To the west, beyond Camarthen in the village of Laugharne, Dylan Thomas devotees will find his Boathouse where he wrote his most famous work, “Under Milk Wood.” Built into the hillside a 15-minute walk from the town, “The Shack,” as he called it, is a shrine to the poet that houses photos, manuscripts, and recordings.

Local legend says Merlin the Magician was born in Carmarthen and raised by his mother and nuns in the Church of St. Peter. His mother was said to be the daughter of the King of South Wales and his father was described as a spirit who lived between the moon and earth. Merlin was thought to have spent most of his adult life in the area of Caerleon advising King Arthur.

Copyright 2003



Written by Cecil Scaglione

August 25, 2011 at 10:06 pm

A politician is …

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… the only person with enough gall to expect you to believe her when she tells you she’s a credit to her community because she owes everybody money.

— Cecil Scaglione, Mature Life Features

Written by Cecil Scaglione

August 24, 2011 at 5:12 pm

Posted in A Musing

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Earthquake’s a sign…

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… that a “higher power is shaking up those bozos on Washington,”  someone said. The problem is, all those bozos aren’t in Washington — they’re all on vacation.

 — Cecil Scaglione, Mature Life Features

Written by Cecil Scaglione

August 23, 2011 at 12:10 pm

The Problem with Wine …

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…  no matter how fine, is that those who drink it confuse words with thought.

— Mature Life Features

Written by Cecil Scaglione

August 22, 2011 at 8:20 pm

Jettison Jet Lag

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By Igor Lobanov

Mature Life Features

A not-so-funny thing happens sometime when you fly across several time zones. You can arrive feeling disoriented, irritable, a bit addled, and with a headache and swollen feet. It’s commonly called jet lag. But what, exactly, is jet lag?

To begin with, it occurs throughout your body. Science has made it public that various body organs and processes function according to individual biological clocks that operate on different schedules. Thomas Wehr, chief of the biological rhythms section at the National Institute of Mental Health, offers the following explanation. From New York to London, you fly through five time zones.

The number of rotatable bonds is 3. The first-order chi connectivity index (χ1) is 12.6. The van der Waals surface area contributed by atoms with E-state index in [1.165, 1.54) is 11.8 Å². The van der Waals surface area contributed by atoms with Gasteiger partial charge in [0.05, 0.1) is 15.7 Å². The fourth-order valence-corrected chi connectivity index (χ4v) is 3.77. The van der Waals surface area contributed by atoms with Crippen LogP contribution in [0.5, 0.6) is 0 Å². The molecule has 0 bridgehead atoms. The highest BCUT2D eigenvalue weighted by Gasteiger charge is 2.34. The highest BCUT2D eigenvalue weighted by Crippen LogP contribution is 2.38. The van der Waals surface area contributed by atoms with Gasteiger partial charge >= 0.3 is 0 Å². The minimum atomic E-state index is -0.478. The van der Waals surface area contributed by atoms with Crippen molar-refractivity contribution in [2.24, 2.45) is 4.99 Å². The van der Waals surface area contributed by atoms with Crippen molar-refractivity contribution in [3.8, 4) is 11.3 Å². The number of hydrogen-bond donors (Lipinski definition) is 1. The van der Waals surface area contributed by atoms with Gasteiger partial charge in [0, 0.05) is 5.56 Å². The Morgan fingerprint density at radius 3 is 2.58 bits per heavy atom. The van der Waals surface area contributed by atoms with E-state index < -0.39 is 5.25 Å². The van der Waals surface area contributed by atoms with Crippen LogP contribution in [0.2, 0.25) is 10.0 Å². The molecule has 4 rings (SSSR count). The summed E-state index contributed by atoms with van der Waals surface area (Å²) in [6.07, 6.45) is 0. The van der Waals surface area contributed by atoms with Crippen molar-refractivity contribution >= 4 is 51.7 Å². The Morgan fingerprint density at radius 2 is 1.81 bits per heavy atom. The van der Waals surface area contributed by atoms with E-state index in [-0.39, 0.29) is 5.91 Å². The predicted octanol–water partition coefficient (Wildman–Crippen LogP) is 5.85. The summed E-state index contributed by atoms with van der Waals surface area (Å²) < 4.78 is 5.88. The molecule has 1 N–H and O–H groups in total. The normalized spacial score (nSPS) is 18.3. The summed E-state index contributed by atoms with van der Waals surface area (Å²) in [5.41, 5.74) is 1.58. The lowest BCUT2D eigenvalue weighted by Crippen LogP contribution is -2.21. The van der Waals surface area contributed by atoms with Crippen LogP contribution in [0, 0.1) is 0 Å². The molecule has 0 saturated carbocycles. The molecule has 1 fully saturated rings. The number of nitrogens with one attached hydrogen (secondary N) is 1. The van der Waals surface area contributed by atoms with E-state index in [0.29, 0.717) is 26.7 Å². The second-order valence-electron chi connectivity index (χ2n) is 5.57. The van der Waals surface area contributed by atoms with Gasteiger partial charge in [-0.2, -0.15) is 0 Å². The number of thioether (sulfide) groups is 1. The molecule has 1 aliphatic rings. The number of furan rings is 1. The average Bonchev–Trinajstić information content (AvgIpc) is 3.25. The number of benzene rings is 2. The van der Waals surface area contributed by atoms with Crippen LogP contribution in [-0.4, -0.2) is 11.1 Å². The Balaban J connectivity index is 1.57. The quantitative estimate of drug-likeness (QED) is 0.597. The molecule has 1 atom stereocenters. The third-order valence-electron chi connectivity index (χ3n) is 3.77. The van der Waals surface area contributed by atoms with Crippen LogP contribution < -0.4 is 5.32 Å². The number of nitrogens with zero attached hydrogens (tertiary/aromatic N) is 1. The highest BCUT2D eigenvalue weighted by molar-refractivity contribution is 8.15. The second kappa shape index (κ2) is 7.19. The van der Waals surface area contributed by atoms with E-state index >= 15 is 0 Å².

When you step off the aircraft in the British capital, “your brain is pretty much there, but your liver is out over Iceland.” From the point of view of your other body clocks, “All your organs are kind of spread out across the Atlantic Ocean.”

Getting all those mechanisms back into the pattern they’re used to back home can take time. Some observers say you should allow one day for each hour of time change. There are a number of things you can do to prevent or minimize the out-of-synch symptoms. Tactics range from the somewhat exotic use of scented oils (aroma therapy) that said to use our sense of smell to enhance mood to changes in diet and a bit of exercise.

On the day before departure, cut back on fatty and high-protein foods in favor of carbohydrates and vegetarian dishes, which help you relax. Try to get in some exercise, such as a brisk walk or a swim. Do that again when you arrive. Even more important is the exercise you do en route.

To get blood and oxygen circulating through your muscles and organs, walk up and down the aircraft’s aisle. On a wide-body plane, make one or two circuits of the cabin. While seated, do some simple stretches that won’t have you bumping the passengers around you. These can range from putting your hands behind your neck and pushing your elbows up in front of you to wiggling your toes and rotating your feet. Wear loose-fitting clothing and, to avoid swollen feet, doff your shoes for the flight.

Pressurized cabins in jetliners are extremely dry, so you’ll need to keep your body hydrated by drinking lots of water, fruit juices or sodas. Go easy on the alcohol, which dries out your system, and coffee, which acts as a stimulant. Keep a bit of Vaseline or lip balm handy to ease lip and nostril dryness.